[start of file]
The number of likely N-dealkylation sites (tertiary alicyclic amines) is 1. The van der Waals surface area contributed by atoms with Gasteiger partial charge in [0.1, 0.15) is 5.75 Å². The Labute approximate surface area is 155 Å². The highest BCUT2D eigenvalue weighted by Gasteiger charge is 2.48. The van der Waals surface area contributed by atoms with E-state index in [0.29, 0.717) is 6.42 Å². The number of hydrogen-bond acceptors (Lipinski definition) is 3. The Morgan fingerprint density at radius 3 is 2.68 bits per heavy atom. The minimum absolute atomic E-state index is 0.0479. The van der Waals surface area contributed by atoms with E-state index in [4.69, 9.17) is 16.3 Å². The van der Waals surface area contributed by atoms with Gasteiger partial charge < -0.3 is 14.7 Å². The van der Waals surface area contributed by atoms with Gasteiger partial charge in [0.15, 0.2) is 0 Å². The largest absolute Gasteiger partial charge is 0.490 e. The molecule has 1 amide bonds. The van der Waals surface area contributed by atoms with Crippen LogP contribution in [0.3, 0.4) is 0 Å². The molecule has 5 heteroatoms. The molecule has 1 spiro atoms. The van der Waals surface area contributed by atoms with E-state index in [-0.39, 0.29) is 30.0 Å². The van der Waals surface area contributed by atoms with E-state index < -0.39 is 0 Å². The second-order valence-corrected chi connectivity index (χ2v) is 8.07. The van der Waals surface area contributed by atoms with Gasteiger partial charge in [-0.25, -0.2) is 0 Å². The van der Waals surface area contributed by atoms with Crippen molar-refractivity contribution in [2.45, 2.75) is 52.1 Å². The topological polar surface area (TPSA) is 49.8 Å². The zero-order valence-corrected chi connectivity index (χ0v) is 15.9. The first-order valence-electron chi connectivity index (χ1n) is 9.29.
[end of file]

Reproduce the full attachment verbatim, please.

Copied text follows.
The number of likely N-dealkylation sites (tertiary alicyclic amines) is 1. The van der Waals surface area contributed by atoms with Gasteiger partial charge in [0.1, 0.15) is 5.75 Å². The Labute approximate surface area is 155 Å². The highest BCUT2D eigenvalue weighted by Gasteiger charge is 2.48. The van der Waals surface area contributed by atoms with E-state index in [0.29, 0.717) is 6.42 Å². The number of hydrogen-bond acceptors (Lipinski definition) is 3. The Morgan fingerprint density at radius 3 is 2.68 bits per heavy atom. The minimum absolute atomic E-state index is 0.0479. The van der Waals surface area contributed by atoms with E-state index in [4.69, 9.17) is 16.3 Å². The van der Waals surface area contributed by atoms with Gasteiger partial charge < -0.3 is 14.7 Å². The van der Waals surface area contributed by atoms with Gasteiger partial charge in [0.15, 0.2) is 0 Å². The largest absolute Gasteiger partial charge is 0.490 e. The molecule has 1 amide bonds. The van der Waals surface area contributed by atoms with Crippen LogP contribution in [0.3, 0.4) is 0 Å². The molecule has 5 heteroatoms. The molecule has 1 spiro atoms. The van der Waals surface area contributed by atoms with E-state index in [-0.39, 0.29) is 30.0 Å². The van der Waals surface area contributed by atoms with E-state index < -0.39 is 0 Å². The second-order valence-corrected chi connectivity index (χ2v) is 8.07. The van der Waals surface area contributed by atoms with Gasteiger partial charge in [-0.25, -0.2) is 0 Å². The van der Waals surface area contributed by atoms with Crippen molar-refractivity contribution in [2.45, 2.75) is 52.1 Å². The topological polar surface area (TPSA) is 49.8 Å². The zero-order valence-corrected chi connectivity index (χ0v) is 15.9. The first-order valence-electron chi connectivity index (χ1n) is 9.29.